If you receive a rejection from the Home Office to your UK immigration application, you may be given the right to appeal the decision to the First-Tier Tribunal (Immigration and Asylum Chamber). Not all applications carry the right to appeal. Some applications will give applicants the right to request a reconsideration via administrative review. In this blog, we will focus on decisions that give applicants a right of appeal to the First-Tier Tribunal and how to successfully challenge the decision made by the Home Office.

Should I appeal the decision made by the Home Office?

It is extremely important that the decision made by the Home Office is carefully examined to determine whether it is worth bringing an appeal to the First-Tier Tribunal. In some cases, the Home Office’s decision to refuse your application is reached correctly and the Home Office’s caseworker properly applied the relevant Immigration Rules and followed the policy guidance. In this scenario and where there are no merits to challenging the decision to refuse your application, we would consider alternative options such as submitting a fresh application.

However, if there was an error in law or failure by the Home Office to properly consider the submitted supporting documents, there may be merit in appealing to the First-Tier Tribunal.

When do I need to submit my Home Office decision appeal application?

If you are outside the UK, you will normally have 28 days to appeal after you have received the decision notice from the Home Office. If you are inside the UK, you will have 14 days to appeal from the date you receive your decision notice.

What happens if I miss the deadline to submit my appeal after a Home Office refusal?

If you miss the deadline, you may still be able to make an out-of-time appeal application. However, you will need to provide good reasons for failure to submit an in-time application by explaining the reasons for the delay and providing evidence of the same.

How do I lodge an appeal to the First-Tier Tribunal?

Appeal applications are normally submitted online using MyHMCTS service. We recommend instructing an experienced solicitor to assist you with your application because the process can be complex and entails several stages.

What happens after I lodge my appeal application?

The Home Office will be directed to prepare their bundle of evidence for refusing your application which usually includes a copy of your immigration application, their decision letter and the supporting evidence you had provided at the application stage. You will then be required to prepare all the evidence you wish to rely on for challenging the refusal and an Appeal Skeleton Argument (ASA).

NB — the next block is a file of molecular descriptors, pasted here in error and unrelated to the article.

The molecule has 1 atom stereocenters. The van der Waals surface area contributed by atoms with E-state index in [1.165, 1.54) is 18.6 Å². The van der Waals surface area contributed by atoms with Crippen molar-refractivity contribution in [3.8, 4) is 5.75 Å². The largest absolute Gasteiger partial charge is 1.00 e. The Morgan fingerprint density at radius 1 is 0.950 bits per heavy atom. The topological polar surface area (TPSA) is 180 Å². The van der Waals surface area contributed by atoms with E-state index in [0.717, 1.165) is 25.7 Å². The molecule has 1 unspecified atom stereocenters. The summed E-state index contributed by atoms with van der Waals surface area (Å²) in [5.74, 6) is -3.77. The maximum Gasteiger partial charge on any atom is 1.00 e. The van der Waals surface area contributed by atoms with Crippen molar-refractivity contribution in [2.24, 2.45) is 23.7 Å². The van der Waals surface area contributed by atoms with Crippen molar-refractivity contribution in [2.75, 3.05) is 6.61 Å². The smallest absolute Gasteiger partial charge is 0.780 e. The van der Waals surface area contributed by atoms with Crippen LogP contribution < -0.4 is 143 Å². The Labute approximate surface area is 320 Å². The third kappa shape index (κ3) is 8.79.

The tribunal will set guidelines and deadlines that each party to the appeal needs to follow during the appeal process. It is important to comply with the tribunal’s directions to avoid delay or sanctions for non-compliance.

Sanctions that a party can face if they do not comply with a direction on time could include being barred from relying on evidence in the appeal.

Can I submit new evidence as part of my appeal?

It is possible to submit additional evidence when you are preparing your case. It is crucial that all the necessary evidence is submitted at this stage because there could be cost implications if you were to submit additional evidence following the review stage.

Can the Home Office withdraw its decision after receiving the appeal evidence?

The review stage allows the Home Office to review and reconsider your application in light of the additional supporting evidence uploaded as part of your appeal bundle and decide whether it was wrong to refuse your application. The Home Office could decide to withdraw its decision at this stage. However, often, we find that even when the evidence strongly points out a casework error, the Home Office will maintain its decision and the case will proceed to a hearing.

It is therefore important that the appeal bundle is carefully prepared, structured and all the relevant arguments are clearly advanced.

What happens during the hearing?

An independent judge will review your appeal bundle which will include both your evidence and the Home Office’s evidence. The judge will listen to the arguments forwarded by the Home Office’s ‘presenting officer’, who will argue the case for the Home Office, and your legal representative. Witnesses (if any) will be called to give evidence.

The submissions made by your legal representative will be based on the ASA and the evidence submitted when preparing your appeal bundle. This highlights the importance of ensuring that your appeal bundle is carefully prepared, and all the key issues are properly addressed with counterarguments provided. You could be prevented from relying on evidence or information that was not included in your appeal bundle or supplementary bundle (if applicable).

If you require advice and assistance with lodging an appeal to the First-Tier Tribunal, you can contact our experienced solicitors.

Saracens Solicitors’ immigration team has been advising businesses on all aspects of UK immigration law for over 18 years. We work directly with businesses in the UK and overseas to provide tailored and strategic advice that ensures that the immigration requirements are met. We have established a market-leading reputation for delivering exceptional client services.